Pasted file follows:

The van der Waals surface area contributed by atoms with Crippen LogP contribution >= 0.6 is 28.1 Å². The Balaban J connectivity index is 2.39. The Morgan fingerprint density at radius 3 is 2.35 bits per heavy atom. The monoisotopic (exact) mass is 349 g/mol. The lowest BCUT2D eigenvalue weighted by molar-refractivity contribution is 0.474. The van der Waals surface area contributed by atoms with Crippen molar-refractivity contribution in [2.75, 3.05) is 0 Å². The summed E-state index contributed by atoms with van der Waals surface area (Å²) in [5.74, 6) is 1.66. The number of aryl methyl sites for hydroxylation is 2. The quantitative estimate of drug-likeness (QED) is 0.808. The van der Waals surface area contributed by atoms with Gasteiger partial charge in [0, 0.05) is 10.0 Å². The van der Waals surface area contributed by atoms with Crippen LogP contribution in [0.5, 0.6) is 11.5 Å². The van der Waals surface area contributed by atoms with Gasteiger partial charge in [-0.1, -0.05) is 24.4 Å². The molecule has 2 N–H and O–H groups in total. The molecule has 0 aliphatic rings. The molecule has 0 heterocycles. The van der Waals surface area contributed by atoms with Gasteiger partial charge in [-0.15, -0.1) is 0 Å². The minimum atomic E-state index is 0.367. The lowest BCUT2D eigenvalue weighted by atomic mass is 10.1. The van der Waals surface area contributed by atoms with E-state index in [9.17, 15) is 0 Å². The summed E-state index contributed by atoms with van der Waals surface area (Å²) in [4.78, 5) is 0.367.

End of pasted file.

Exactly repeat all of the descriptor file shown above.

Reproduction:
The van der Waals surface area contributed by atoms with Crippen LogP contribution >= 0.6 is 28.1 Å². The Balaban J connectivity index is 2.39. The Morgan fingerprint density at radius 3 is 2.35 bits per heavy atom. The monoisotopic (exact) mass is 349 g/mol. The lowest BCUT2D eigenvalue weighted by molar-refractivity contribution is 0.474. The van der Waals surface area contributed by atoms with Crippen molar-refractivity contribution in [2.75, 3.05) is 0 Å². The summed E-state index contributed by atoms with van der Waals surface area (Å²) in [5.74, 6) is 1.66. The number of aryl methyl sites for hydroxylation is 2. The quantitative estimate of drug-likeness (QED) is 0.808. The van der Waals surface area contributed by atoms with Gasteiger partial charge in [0, 0.05) is 10.0 Å². The van der Waals surface area contributed by atoms with Crippen LogP contribution in [0.5, 0.6) is 11.5 Å². The van der Waals surface area contributed by atoms with Gasteiger partial charge in [-0.1, -0.05) is 24.4 Å². The molecule has 2 N–H and O–H groups in total. The molecule has 0 aliphatic rings. The molecule has 0 heterocycles. The van der Waals surface area contributed by atoms with Gasteiger partial charge in [-0.15, -0.1) is 0 Å². The minimum atomic E-state index is 0.367. The lowest BCUT2D eigenvalue weighted by atomic mass is 10.1. The van der Waals surface area contributed by atoms with E-state index in [9.17, 15) is 0 Å². The summed E-state index contributed by atoms with van der Waals surface area (Å²) in [4.78, 5) is 0.367.